It had been awhile since I visited Frank Herbert’s world of Dune, which I read several times as a teenager, then Dune Messiah, and Children of Dune a little later. But I had not picked up God Emporer of Dune, Heretics of Dune, or Dune Chapterhouse. I wasn’t even sure if I wanted to having heard some not so good things about these later books in this series. But one day not too long ago I came across a copy of Heretics, and I couldn’t resist.
In some way I think I was hoping to recreate the magic I experienced many years ago when I first read Dune. Back in those days there was all this vocabulary I couldn’t understand, and concepts, religious, philosophical, and political. There were all these characters. More than enough to fill a Russian novel. There was this galaxy and this desert world at the center of this galaxy where melange, the most important commodity in the universe, came from. There were sandworms and Fremen and Sardauker and Atriedes and Harkonnen. It made my head spin. I was hoping for a little of that.
But first, even though the story takes place some 5000 years after the events in Dune, I was struck by the familiarity I found. The Tleilaxu were still around. They can create gholas in their tanks, copies of people that have already died. The talented, but devious Bene Gesserit were still around trying to steer mankind in this direction or that with their breeding programs. But most familiar of all was the dead seriousness with which various power factions struggled to gain power.As with Dune, powerful characters were quickly killed off and others took their place in the mad dash for victory.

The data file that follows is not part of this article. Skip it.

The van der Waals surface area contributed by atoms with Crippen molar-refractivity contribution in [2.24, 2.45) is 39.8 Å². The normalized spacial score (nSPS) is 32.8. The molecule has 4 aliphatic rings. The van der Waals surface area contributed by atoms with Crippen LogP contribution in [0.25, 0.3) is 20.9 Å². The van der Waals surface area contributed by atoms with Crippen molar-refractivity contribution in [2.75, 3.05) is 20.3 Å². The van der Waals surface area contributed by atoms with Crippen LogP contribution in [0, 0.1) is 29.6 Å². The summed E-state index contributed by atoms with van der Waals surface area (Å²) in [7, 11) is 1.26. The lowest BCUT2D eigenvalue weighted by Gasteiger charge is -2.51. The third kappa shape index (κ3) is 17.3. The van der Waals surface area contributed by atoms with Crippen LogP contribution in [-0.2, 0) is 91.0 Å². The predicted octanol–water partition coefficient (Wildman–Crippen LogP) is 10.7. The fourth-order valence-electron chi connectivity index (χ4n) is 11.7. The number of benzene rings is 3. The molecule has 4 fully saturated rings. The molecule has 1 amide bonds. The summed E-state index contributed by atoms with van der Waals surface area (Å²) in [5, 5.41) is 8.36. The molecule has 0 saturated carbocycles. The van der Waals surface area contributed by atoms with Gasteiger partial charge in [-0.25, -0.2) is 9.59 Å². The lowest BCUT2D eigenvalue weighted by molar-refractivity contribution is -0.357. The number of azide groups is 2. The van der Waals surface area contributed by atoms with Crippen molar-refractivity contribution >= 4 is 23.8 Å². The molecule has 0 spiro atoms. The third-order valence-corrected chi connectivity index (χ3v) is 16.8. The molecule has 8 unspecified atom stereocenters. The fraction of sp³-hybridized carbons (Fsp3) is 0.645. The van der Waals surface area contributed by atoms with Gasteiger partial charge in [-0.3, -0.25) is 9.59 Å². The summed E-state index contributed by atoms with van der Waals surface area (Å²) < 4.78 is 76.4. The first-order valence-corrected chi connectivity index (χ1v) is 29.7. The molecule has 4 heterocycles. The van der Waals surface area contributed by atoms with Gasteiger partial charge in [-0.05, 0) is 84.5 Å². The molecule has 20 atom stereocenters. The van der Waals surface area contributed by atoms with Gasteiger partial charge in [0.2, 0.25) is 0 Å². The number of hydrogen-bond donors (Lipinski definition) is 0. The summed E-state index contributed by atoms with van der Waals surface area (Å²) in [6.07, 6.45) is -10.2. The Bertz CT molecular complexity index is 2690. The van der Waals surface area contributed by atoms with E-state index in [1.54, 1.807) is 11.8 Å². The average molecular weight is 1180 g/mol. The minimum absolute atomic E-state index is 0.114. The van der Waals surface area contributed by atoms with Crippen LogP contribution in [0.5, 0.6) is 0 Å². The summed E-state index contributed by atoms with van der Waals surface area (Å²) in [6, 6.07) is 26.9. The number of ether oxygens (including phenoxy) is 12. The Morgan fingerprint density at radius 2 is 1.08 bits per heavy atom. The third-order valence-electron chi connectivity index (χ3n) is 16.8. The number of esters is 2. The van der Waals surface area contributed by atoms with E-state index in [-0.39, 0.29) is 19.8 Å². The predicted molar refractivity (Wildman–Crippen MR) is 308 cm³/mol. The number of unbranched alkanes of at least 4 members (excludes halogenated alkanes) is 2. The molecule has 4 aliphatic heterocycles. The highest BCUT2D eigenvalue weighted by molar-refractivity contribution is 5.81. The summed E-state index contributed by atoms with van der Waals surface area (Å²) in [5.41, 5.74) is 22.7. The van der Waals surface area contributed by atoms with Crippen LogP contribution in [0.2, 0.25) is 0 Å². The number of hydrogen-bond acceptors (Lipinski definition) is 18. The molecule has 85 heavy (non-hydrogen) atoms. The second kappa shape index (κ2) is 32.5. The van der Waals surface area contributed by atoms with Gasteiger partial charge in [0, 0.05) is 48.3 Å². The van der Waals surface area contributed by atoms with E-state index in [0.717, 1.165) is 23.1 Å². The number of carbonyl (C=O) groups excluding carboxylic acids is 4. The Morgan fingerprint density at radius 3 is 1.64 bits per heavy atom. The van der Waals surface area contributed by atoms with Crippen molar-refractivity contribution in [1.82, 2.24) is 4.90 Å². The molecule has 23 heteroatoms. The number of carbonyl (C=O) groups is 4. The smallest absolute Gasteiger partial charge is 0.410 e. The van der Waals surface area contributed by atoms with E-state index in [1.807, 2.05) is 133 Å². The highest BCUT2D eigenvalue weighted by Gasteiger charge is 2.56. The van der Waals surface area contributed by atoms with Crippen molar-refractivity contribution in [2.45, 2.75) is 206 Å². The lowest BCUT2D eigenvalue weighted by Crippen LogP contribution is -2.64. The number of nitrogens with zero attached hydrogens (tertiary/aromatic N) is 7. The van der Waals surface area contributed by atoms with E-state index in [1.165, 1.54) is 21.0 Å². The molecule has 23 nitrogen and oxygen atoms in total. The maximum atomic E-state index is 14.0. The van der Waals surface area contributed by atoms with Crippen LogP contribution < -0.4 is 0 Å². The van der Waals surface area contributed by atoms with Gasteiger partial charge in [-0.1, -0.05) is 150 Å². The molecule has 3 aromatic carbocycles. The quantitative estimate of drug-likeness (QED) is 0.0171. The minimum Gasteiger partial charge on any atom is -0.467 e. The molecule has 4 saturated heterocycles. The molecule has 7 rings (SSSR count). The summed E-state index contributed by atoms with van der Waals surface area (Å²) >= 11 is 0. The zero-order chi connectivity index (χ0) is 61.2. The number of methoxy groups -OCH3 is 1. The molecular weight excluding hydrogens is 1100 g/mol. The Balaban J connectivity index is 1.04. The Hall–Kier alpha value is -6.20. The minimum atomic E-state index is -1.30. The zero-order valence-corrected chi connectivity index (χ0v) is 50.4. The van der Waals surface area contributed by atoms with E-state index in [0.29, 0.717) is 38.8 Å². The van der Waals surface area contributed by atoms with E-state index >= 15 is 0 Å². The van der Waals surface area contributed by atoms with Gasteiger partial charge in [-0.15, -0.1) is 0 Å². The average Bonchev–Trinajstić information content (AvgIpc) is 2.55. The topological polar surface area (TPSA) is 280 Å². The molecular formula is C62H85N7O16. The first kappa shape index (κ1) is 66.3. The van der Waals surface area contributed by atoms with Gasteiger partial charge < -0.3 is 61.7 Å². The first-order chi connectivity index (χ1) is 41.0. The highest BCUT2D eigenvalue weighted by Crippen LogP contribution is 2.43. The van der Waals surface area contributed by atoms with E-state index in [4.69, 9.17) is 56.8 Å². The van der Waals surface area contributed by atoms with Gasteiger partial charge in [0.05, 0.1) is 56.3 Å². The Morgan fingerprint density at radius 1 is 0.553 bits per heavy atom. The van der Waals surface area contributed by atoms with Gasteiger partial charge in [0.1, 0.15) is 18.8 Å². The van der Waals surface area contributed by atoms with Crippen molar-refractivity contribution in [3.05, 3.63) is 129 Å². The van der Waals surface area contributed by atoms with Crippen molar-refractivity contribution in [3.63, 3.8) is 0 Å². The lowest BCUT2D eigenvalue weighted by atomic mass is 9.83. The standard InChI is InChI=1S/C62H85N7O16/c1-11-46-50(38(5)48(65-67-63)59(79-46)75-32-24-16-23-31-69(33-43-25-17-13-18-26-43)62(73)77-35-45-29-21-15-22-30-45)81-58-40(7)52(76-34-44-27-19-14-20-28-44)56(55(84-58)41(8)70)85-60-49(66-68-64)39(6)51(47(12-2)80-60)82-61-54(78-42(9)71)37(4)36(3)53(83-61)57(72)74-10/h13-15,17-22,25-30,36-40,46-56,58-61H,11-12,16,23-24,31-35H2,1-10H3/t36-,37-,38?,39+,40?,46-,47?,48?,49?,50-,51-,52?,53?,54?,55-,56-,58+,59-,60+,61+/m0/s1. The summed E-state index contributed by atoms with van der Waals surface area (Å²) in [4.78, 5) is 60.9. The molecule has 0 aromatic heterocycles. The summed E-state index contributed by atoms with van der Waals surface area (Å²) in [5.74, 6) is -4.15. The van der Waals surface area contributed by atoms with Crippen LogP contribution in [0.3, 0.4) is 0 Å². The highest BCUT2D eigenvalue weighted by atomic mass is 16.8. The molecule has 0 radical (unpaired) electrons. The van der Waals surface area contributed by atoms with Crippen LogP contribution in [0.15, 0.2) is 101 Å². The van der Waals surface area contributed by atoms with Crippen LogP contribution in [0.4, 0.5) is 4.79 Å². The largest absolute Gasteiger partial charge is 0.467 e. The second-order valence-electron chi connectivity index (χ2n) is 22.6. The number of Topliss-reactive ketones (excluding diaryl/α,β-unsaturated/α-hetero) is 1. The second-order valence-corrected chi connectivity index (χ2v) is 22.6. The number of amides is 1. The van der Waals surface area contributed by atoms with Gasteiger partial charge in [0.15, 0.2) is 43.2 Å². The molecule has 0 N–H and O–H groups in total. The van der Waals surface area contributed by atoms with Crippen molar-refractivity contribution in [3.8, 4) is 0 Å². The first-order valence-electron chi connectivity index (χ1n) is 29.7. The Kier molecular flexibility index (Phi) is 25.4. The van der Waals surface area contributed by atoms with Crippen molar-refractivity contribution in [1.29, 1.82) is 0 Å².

But it was never quite clear to me what the various characters were hoping to win. And for awhile I was never quite sure who I should be cheering for. I mean with Dune it was easy to choose sides. The noble Atriedes or the vile Harkonnen. And once the Atriedes were all but wiped out, it became the mysterious, underdog Fremen against the all-powerful Emporer. But with Heretics of Dune I was not sure who should win in the end? For awhile it was not clear. Then I was surprised to find myself more and more cheering for the Bene Gesserit, who I would have considered as the enemy in previous Dune books. Several times I questioned if I was reading this story right.
Turns out I was. Well, at least in some ways. That was part of the fun of Heretics. Trying to figure out all the different characters and what they stood for. It didn’t help that the author jumped around a lot and skipped over scenes that might have provided better understanding for the reader. But Heretics is close to 500 pages long. Adding more into the story would have just made it drag on and on. So it is probably better that the story jumps here and there when it can get away with it.
In the end I give Heretics of Dune four out of five stars. I would read it again. I think I have to in order to get some parts of the story right. But I do not consider it one of my classics. Heretics of Dune is simply a great book.